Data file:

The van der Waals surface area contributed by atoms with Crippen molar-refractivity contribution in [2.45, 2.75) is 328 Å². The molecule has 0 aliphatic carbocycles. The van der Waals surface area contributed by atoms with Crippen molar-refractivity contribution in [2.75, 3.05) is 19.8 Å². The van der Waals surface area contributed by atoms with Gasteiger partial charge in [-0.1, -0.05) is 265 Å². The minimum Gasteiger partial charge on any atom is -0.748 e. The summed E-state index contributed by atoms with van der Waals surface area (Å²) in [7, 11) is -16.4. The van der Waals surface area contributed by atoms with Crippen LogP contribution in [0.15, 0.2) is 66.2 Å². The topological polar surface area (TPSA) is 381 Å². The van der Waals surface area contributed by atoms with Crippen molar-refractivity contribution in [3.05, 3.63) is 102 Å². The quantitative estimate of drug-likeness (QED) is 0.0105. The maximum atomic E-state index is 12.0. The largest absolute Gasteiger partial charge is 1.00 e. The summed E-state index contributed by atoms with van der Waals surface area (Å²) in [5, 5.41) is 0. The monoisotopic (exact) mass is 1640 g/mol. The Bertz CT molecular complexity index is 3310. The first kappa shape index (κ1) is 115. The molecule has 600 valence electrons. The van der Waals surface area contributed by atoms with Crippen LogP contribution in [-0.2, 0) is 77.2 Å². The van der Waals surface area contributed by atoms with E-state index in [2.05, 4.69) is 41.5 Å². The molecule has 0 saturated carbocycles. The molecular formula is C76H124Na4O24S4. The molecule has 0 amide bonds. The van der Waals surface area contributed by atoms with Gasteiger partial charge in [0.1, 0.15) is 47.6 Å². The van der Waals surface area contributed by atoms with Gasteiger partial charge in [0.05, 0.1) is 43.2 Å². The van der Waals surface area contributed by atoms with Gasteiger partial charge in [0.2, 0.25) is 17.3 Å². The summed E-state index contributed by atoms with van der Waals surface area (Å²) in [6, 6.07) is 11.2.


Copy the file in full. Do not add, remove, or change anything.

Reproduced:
The van der Waals surface area contributed by atoms with Crippen molar-refractivity contribution in [2.45, 2.75) is 328 Å². The molecule has 0 aliphatic carbocycles. The van der Waals surface area contributed by atoms with Crippen molar-refractivity contribution in [2.75, 3.05) is 19.8 Å². The van der Waals surface area contributed by atoms with Gasteiger partial charge in [-0.1, -0.05) is 265 Å². The minimum Gasteiger partial charge on any atom is -0.748 e. The summed E-state index contributed by atoms with van der Waals surface area (Å²) in [7, 11) is -16.4. The van der Waals surface area contributed by atoms with Crippen LogP contribution in [0.15, 0.2) is 66.2 Å². The topological polar surface area (TPSA) is 381 Å². The van der Waals surface area contributed by atoms with Crippen molar-refractivity contribution in [3.05, 3.63) is 102 Å². The quantitative estimate of drug-likeness (QED) is 0.0105. The maximum atomic E-state index is 12.0. The largest absolute Gasteiger partial charge is 1.00 e. The summed E-state index contributed by atoms with van der Waals surface area (Å²) in [5, 5.41) is 0. The monoisotopic (exact) mass is 1640 g/mol. The Bertz CT molecular complexity index is 3310. The first kappa shape index (κ1) is 115. The molecule has 600 valence electrons. The van der Waals surface area contributed by atoms with Crippen LogP contribution in [-0.2, 0) is 77.2 Å². The van der Waals surface area contributed by atoms with E-state index in [2.05, 4.69) is 41.5 Å². The molecule has 0 saturated carbocycles. The molecular formula is C76H124Na4O24S4. The molecule has 0 amide bonds. The van der Waals surface area contributed by atoms with Gasteiger partial charge in [0.1, 0.15) is 47.6 Å². The van der Waals surface area contributed by atoms with Gasteiger partial charge in [0.05, 0.1) is 43.2 Å². The van der Waals surface area contributed by atoms with Gasteiger partial charge in [0.2, 0.25) is 17.3 Å². The summed E-state index contributed by atoms with van der Waals surface area (Å²) in [6, 6.07) is 11.2.